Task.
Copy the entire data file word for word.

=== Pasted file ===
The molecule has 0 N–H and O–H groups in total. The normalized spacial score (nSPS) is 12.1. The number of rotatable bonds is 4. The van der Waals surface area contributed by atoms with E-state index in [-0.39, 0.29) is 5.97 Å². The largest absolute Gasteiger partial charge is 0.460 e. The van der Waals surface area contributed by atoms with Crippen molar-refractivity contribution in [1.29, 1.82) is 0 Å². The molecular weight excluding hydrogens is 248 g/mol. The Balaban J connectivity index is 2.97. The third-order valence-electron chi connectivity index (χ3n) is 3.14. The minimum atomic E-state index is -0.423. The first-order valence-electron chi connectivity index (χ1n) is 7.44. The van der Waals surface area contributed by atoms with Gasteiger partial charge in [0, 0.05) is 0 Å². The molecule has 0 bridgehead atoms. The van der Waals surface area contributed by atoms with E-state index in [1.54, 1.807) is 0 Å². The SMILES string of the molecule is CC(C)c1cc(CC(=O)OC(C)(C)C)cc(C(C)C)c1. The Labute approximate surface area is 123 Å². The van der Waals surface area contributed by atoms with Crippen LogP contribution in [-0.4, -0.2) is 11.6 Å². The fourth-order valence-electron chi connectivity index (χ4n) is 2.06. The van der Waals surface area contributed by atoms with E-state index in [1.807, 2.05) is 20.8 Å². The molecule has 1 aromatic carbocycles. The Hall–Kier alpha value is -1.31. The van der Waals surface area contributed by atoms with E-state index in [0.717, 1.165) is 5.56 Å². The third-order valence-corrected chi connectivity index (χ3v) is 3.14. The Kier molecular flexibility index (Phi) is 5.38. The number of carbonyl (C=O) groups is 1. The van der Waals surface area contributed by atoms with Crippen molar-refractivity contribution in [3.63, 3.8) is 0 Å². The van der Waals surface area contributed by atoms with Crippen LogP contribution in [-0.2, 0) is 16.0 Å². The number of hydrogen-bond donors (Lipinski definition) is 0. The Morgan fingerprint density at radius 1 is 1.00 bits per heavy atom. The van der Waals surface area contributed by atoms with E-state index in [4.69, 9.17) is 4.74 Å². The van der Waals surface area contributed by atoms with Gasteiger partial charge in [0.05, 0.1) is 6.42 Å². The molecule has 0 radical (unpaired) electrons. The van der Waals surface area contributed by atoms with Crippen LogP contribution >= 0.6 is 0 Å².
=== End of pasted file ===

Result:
The molecule has 0 N–H and O–H groups in total. The normalized spacial score (nSPS) is 12.1. The number of rotatable bonds is 4. The van der Waals surface area contributed by atoms with E-state index in [-0.39, 0.29) is 5.97 Å². The largest absolute Gasteiger partial charge is 0.460 e. The van der Waals surface area contributed by atoms with Crippen molar-refractivity contribution in [1.29, 1.82) is 0 Å². The molecular weight excluding hydrogens is 248 g/mol. The Balaban J connectivity index is 2.97. The third-order valence-electron chi connectivity index (χ3n) is 3.14. The minimum atomic E-state index is -0.423. The first-order valence-electron chi connectivity index (χ1n) is 7.44. The van der Waals surface area contributed by atoms with Gasteiger partial charge in [0, 0.05) is 0 Å². The molecule has 0 bridgehead atoms. The van der Waals surface area contributed by atoms with E-state index in [1.54, 1.807) is 0 Å². The SMILES string of the molecule is CC(C)c1cc(CC(=O)OC(C)(C)C)cc(C(C)C)c1. The Labute approximate surface area is 123 Å². The van der Waals surface area contributed by atoms with Crippen LogP contribution in [-0.4, -0.2) is 11.6 Å². The fourth-order valence-electron chi connectivity index (χ4n) is 2.06. The van der Waals surface area contributed by atoms with E-state index in [1.807, 2.05) is 20.8 Å². The molecule has 1 aromatic carbocycles. The Hall–Kier alpha value is -1.31. The van der Waals surface area contributed by atoms with E-state index in [0.717, 1.165) is 5.56 Å². The third-order valence-corrected chi connectivity index (χ3v) is 3.14. The Kier molecular flexibility index (Phi) is 5.38. The number of carbonyl (C=O) groups is 1. The van der Waals surface area contributed by atoms with Crippen molar-refractivity contribution in [3.63, 3.8) is 0 Å². The van der Waals surface area contributed by atoms with Crippen LogP contribution in [-0.2, 0) is 16.0 Å². The number of hydrogen-bond donors (Lipinski definition) is 0. The Morgan fingerprint density at radius 1 is 1.00 bits per heavy atom. The van der Waals surface area contributed by atoms with E-state index in [4.69, 9.17) is 4.74 Å². The van der Waals surface area contributed by atoms with Gasteiger partial charge in [0.05, 0.1) is 6.42 Å². The molecule has 0 radical (unpaired) electrons. The van der Waals surface area contributed by atoms with Crippen LogP contribution >= 0.6 is 0 Å².